The front panel has a single 3.5mm output jack flanked by a small LED light either side which indicated charge and charging levels as well as the format of the signal being outputted and the sampling rate. A blue LED denotes 44.1, light blue 88.2, white iS PCM up to 384kHZ and Magenta will indicate DSD up to 5.2MHz. You can switch the output jack also from headphone to line out.
Thankfully for charging purposes it is not a simple green then red alert, the Shift does actually have different colors indicating battery strength at varying levels. Green does denote a full charge with yellow all the way down to 50% then varying speeds of blinking red to denote a drawdown sub 50% to zero. One big plus point for the Shift is the size of that battery and what you can do with it. The Shift packs at 4800mAh battery in there also which duals as a portable battery pack as well as offering up to 8 hours playback time.
No Dedicated Volume Controls
So what is the obvious elephant in the room that is missing from the Shift front panel? That’s right, a dedicated onboard digital or analog volume control or pot. The Shift volume is controlled primarily through your source be it PC or DAP or smartphone via a microprocessor driven analog volume control circuit. Peachtree’s reasoning for this is that they see the ability to get unity gain from two different volume controls as practically impossible and decided to opt for gain control from the source instead.
I do appreciate that this can have benefits with stacking, having all your controls in one area on your source right above the Shift but a dedicated volume pot feels like I have more control over my playback at a micro level and avoids accidental high volume mishaps when switching from source to source.
The Shift is packing a Sabre ESS ES9010-K2M with what I presume to be an XMOS USB chip implementation. Quite a lot of the audiophile grade portable DAC products on the market today come equipped with the 9010K2M including the Resonessence Labs Herus and the NuPrime uDSD. Now although the 9010-K2M is a step down from the HA-2 ES9018-K2M chip it nevertheless has an impressive and very capable level of decoding all the way up to and including 32-bit/384kHz PCM and 5.6MHz Direct Stream Digital (aka double-rate DSD or DSD128).
That is only a single step lower than the DSD256 capability of the HA-2 and, to be honest, we not yet reached mass-consumption of DSD128 nevermind DSD256 so it’s unlikely you will need that reach. It would be nice for future proofing if this is a long term investment but right now it is just bragging rights. Just one small observation and it’s the mDSD from Sonic Unity at $99. A lot less functionality but the same chip and DSD256 capability. It would be interesting to see if a firmware upgrade would unlock the DAC’s potential somewhere down the line.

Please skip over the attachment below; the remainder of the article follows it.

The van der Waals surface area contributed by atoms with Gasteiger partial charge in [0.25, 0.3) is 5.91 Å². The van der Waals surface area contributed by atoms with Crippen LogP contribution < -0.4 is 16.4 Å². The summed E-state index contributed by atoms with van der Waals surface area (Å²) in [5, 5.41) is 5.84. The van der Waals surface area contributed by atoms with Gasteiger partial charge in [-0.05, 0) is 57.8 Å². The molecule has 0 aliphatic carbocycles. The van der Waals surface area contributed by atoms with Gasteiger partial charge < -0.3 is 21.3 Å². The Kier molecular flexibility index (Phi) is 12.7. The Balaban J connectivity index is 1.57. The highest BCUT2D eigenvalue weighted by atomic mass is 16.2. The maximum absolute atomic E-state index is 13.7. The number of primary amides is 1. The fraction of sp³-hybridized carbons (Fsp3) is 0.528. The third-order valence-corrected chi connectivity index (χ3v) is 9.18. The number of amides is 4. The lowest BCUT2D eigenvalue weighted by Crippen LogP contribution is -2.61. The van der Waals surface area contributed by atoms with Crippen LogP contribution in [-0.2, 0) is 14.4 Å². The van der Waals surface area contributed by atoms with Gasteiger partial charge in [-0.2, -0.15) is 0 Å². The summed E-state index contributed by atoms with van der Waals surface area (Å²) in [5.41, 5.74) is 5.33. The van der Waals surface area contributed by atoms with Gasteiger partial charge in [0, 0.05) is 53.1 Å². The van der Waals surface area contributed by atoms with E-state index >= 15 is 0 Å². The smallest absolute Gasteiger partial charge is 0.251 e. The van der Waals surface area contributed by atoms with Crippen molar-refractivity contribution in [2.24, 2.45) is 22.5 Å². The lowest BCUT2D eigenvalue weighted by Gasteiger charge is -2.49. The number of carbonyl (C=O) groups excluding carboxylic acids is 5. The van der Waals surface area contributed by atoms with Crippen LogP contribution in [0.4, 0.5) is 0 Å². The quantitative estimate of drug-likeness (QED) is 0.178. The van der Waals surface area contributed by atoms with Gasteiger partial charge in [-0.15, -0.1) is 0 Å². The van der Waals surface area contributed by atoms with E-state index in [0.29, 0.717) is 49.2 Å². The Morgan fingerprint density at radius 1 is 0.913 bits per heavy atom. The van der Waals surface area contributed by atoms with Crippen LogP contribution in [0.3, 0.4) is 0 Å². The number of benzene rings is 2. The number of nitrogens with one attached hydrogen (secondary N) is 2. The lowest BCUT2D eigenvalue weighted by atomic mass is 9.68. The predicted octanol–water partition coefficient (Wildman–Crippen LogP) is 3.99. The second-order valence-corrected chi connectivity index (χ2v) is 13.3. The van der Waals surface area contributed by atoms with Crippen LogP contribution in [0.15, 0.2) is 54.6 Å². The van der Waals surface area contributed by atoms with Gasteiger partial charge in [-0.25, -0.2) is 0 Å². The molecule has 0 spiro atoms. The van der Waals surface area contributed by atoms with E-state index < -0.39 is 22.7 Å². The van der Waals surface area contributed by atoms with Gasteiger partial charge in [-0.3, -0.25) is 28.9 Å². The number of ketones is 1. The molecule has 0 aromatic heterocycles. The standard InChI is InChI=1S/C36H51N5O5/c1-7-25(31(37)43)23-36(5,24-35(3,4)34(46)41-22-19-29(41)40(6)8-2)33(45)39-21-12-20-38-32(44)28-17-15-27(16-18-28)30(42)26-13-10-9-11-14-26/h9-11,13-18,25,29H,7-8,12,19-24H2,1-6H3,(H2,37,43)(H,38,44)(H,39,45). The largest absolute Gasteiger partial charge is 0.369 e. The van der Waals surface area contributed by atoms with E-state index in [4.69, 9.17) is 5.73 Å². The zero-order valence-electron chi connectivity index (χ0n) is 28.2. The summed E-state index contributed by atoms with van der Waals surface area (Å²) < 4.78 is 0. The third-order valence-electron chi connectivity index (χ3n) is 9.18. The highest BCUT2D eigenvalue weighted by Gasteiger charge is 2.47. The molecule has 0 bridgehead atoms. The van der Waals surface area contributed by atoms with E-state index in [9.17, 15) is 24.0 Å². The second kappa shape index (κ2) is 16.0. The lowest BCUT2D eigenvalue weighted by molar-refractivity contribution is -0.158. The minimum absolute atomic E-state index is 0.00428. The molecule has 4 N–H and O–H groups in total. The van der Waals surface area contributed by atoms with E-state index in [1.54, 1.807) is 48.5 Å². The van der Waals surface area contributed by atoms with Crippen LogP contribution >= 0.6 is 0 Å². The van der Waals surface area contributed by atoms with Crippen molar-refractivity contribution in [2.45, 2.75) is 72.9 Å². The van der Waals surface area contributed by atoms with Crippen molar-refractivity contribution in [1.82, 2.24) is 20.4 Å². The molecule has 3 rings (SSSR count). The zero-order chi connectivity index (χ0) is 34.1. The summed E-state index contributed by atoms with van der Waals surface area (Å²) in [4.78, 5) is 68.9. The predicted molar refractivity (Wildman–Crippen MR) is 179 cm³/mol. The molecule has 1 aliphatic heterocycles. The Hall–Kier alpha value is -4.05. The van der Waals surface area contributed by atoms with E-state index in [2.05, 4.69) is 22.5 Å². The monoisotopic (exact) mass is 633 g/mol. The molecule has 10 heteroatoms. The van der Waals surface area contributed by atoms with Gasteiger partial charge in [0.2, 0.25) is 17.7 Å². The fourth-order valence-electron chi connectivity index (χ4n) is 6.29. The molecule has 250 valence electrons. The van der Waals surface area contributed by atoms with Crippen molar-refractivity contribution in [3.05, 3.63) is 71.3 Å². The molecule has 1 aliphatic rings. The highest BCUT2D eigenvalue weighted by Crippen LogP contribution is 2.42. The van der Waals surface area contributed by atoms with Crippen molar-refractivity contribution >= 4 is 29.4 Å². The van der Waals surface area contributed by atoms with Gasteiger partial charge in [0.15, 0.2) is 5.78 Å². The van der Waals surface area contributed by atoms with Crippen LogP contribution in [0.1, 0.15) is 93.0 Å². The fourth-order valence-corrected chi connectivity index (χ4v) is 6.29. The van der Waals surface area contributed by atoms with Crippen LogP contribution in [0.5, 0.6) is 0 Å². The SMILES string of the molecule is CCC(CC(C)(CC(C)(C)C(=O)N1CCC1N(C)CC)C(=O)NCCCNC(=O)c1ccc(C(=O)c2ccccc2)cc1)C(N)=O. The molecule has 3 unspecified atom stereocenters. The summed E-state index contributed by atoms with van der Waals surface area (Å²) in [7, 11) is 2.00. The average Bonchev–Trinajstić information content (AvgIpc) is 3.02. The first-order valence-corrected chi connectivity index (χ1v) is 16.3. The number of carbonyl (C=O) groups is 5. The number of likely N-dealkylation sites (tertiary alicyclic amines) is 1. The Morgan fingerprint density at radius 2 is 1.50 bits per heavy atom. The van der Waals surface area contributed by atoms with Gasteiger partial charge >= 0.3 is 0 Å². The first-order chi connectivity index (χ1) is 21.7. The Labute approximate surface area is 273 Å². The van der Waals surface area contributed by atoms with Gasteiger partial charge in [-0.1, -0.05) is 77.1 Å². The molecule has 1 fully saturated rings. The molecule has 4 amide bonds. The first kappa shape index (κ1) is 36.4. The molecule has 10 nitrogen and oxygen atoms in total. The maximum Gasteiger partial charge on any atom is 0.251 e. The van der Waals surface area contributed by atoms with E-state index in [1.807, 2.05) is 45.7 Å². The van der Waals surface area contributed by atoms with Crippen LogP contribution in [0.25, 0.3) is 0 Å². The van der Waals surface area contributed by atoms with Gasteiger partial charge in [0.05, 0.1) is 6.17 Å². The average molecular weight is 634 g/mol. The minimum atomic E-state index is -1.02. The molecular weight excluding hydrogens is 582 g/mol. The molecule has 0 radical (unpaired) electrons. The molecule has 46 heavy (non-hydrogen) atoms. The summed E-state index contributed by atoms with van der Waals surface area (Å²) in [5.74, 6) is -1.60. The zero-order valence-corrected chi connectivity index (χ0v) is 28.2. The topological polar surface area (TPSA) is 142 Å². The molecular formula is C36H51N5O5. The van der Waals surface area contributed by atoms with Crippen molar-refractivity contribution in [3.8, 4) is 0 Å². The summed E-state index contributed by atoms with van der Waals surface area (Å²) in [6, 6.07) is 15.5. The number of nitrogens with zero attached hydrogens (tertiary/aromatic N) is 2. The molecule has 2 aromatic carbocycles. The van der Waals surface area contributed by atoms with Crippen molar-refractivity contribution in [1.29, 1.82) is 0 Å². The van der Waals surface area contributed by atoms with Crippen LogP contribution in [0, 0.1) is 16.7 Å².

The Shifts output impedance sits at 1 ohm with a power rating of 230mW into 16 ohms, 220mW into 32 ohms and 65mW into 300 ohms. That’s double the output to harder to drive headphones than the Oppo HA-2 which tops out at 35mW into 300 ohms. Line out voltage is also a healthy 1.8Vrms compared to the HA-2’s measlier 0.98Vrms. The 1-ohm output impedance of the Shift is right on the fence for sensitive IEMs but you shouldn’t hear any noise. Rather it will come down to tonal and power matching for the best setup. Portable headphones should be well within reach of the Shift’s amping capabilities also and possibly some bigger cans.
iOS & OTG
No portable amp/DAC these days is complete without some sort of iOS and OTG capability and the Shift has them both and no CKK kit required also for iOS connectivity which is great. The Shift comes with a short USB to lightning connector and an equally short mini-USB to micro-USB OTG cable for Android. You just simply plug and play into the iDevice (5th gen upwards) or Android platform of your choice (so long as its digital audio capable) and play.
I am a sucker for a nice case and the Shift is no exception. It comes with a large leather expandable wallet style case that allows not only the Shift but also the source of your choice within reason. I could fit both it and the X7 in there though its portability is a topic for debate. It does have a small gap at the front which allows you to plug your headphones or earphones directly into the Shift minimizing the need to take out the Shift for anything other than source changing.
Aside from the classy case Peachtree have bundled the aforementioned short Android and lightning USB cable connectors and a longer standard USB cable as well as a very handy user guide to help you get up and running with the Shift. You need to read the manual, trust me. It is not as complicated as the Celsus Companion One but the icons on the Shift denoting what each switch does are a little offbeat.
Page 2: Sound Impressions